Tuesday 25 July 2017

David Hall: How we can rebuild our trust in charities

The past week lays bare the risks involved with inadequate regulation, writes David Hall

CHARITY BOSS: Paul Kelly was honoured with a People of The Year award. Pic. Robbie Reynolds
CHARITY BOSS: Paul Kelly was honoured with a People of The Year award. Pic. Robbie Reynolds

David Hall

Charities are special. Society deems the work of a charity to be above ordinary commercial activity. Society has placed trust and confidence in these charities and the services they provide. Over the last week the country has been convulsed in horror, shock and anger at the catastrophic consequences of a breach of trust. This has rocked the charitable sector and the industry now faces the uncomfortable reality that public confidence is at an all-time low.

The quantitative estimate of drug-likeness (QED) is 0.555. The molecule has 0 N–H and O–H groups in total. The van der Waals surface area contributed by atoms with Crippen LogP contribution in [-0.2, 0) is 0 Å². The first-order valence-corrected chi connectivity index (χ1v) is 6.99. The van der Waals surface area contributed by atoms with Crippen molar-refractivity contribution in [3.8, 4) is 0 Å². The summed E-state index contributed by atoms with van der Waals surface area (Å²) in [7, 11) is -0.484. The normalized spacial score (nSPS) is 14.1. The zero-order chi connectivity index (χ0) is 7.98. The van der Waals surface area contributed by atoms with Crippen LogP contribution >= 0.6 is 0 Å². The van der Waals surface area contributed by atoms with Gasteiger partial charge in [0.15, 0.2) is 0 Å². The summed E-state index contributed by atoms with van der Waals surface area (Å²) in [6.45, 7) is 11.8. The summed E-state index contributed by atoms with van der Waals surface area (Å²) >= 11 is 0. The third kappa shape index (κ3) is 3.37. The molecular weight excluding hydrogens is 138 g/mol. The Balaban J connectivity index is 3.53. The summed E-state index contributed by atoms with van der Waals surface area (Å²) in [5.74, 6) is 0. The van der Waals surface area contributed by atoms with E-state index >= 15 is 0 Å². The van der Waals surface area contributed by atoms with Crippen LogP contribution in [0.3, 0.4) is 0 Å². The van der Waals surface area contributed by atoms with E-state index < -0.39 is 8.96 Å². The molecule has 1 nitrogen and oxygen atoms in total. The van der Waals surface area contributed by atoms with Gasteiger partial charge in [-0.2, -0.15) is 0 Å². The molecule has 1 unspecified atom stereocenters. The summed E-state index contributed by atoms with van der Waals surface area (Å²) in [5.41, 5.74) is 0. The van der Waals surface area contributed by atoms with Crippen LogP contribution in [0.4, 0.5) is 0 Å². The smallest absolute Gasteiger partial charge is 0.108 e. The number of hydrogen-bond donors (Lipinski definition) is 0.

As someone who has been involved with charities for 20 years I have witnessed the excellent work they have done. The vast majority are well governed but the past week shows the risks involved in not adequately regulating the sector.

The first step has finally been taken and we have established a Charity Regulatory Authority. The recently appointed CEO John Farrelly is, I'm confident, the person to lead this important organisation and shape the regulatory landscape. Politicians in the last few days have commented on regulatory shortcomings, however, it is in their gift and only their gift to immediately effect change to the legislation.

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